But this is not negative, they were a good band with excellent organ work and a solid formation, but they were miles behind almost everybody, while other countries had already a Progressive Rock scenario, they were in some sort of late Proto Prog.

Some songs are interesting though, for example the soft Catalina has not only an excellent keyboard but a very nice violin section that enhances the music that otherwise would be too simple for a Prog site.

Vuela a mi Galaxia is another good track clearly inspired in URIAH HEEP; the chorus and chorus screams in the style of David Byron are more than evident, but the lead vocals remind me of one of the Spanish Rock Icons Miguel Rios, very strong material.

No Pregunten Por Que has a very interesting percussion that creates a fusion with Afro Latin sounds and very pleasant chorus, again nothing spectacular but quite nice.

Gente sin Camino starts with an interesting and clearly psychedelic introduction of Hammond and drums, and leads to a vocal passage that flows gently until the first instrumental break where a guitar a la Santana breaks the monotony of most of the album.

But the best track is left for the end Vuela a mi Galaxia 2 is an excellent song in which the organ introduction and later development of the song reminds of early Uriah Heep, with a very strong drumming and competent vocals in Spanish, excellent song.

The rest of the tracks are more or less in the same vein, between Grand Funk, Uriah Heep and some late Psyche, not recommended for the Proghead who expects much more of a band of the 70's, probably if they had released this stuff in the 60's, the band would be recognized as one of the Proto Prog icons of South America, but they are just too naive for the 70's

If this was a General Rock site, I would probably go with 3 or 3.5 stars, but for Prog Archives and according to teh guidelines, I'll go with 2 stars......But this doesn't mean the album is bad, maybe too simple and out of time, even when a piece of candy for collectors of Latin American Proto Prog.

Review by Progfan97402
4 stars I first heard of Psiglo back in 2004 when I bought Crucis' Cronologia (in which a later version was spelled Kronologia, which actually packages both their albums on one disc) and then learned online that drummer Gonzalo Farrugia was in Psiglo, which was a Uruguayan band, who released two albums, Ideacion in 1973, and Psiglo II which was recorded in 1974 but not released until 1981 due to the military dictatorship.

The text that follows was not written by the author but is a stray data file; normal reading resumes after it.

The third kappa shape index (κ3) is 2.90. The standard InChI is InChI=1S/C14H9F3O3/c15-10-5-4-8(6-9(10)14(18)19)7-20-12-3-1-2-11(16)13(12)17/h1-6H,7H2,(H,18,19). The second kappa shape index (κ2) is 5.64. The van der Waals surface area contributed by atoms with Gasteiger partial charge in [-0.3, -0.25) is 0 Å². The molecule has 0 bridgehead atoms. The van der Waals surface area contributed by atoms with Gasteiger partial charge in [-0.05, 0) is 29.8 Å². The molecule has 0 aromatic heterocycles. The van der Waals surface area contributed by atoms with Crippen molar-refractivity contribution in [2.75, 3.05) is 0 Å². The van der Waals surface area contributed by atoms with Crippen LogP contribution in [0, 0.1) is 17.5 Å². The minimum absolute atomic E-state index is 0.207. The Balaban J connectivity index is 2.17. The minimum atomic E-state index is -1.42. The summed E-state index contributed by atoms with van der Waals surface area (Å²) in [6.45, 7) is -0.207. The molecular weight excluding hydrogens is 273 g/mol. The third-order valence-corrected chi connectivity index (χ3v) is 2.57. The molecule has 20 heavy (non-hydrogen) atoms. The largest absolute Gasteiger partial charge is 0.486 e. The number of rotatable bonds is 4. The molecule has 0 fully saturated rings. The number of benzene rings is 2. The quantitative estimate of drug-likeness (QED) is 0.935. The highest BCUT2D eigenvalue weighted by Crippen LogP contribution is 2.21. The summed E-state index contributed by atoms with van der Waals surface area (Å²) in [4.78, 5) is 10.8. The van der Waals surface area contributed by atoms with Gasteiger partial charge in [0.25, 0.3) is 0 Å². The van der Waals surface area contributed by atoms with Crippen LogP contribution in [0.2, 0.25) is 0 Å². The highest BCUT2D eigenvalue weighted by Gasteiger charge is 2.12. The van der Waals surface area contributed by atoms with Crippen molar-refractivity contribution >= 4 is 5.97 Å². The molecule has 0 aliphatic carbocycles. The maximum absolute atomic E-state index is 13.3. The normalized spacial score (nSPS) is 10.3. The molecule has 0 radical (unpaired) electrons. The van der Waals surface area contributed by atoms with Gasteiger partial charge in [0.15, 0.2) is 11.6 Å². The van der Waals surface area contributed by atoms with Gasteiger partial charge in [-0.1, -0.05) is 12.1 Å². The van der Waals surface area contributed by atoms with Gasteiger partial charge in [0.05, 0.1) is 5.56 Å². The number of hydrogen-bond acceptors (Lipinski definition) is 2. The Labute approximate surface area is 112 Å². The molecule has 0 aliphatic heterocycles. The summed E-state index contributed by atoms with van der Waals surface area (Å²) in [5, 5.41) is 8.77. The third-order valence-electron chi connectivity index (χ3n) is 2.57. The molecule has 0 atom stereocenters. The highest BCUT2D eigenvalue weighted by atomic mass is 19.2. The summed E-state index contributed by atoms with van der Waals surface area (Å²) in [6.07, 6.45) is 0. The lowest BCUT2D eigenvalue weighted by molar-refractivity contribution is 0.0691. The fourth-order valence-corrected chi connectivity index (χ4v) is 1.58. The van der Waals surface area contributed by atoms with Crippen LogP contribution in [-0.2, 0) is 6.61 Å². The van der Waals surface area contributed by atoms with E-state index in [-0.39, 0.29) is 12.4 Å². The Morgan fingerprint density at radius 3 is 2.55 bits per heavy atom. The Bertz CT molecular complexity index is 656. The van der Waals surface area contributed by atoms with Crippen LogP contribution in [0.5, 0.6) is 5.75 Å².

Psiglo is quite a bit different from Crucis, so if you like Crucis, you might not necessarily like Psiglo. This is more of a heavy rock album with prog, psych, and even the occasional blues overtones. I never expected full-on Yes or Genesis type sophistication, or it to resemble Crucis, for that matter, and I find it rather enjoyable. It's like a South American take on groups like Deep Purple or Uriah Heep, I even get reminded a tad of early Birth Control (Hoodoo Man-era), There are some calmer numbers too that give me an almost Italian vibe. I realize this kind of music isn't to every proghead's liking, and most people look towards their second album as more to their liking (I hadn't heard that one yet, but I need to). The album consists of your typical rock instrumentation, plus Hammond organ and even some synth. Vocals are in Spanish.

I was lucky to get the original pressing on the Clave label. Hans Pokora, an Austrian who published a series of Record Collector Dreams books gives a rarity rating to each title featured in his books a one * to six ****** disc rating, and for this particular title, he gives four **** discs. So it's truly very hard to come by. If you happen to own the Sondor pressing, it's obviously a reissue as it gives a 1984 copyright, while the Clave original gives a 1973 copyright. It probably would not have been so ungodly rare if it didn't coincide with a military coup (but I'm sure even so it would still be hard to find outside of Uruguay, as you don't find records from that country outside of Uruguay, with the probable exception of Argentina).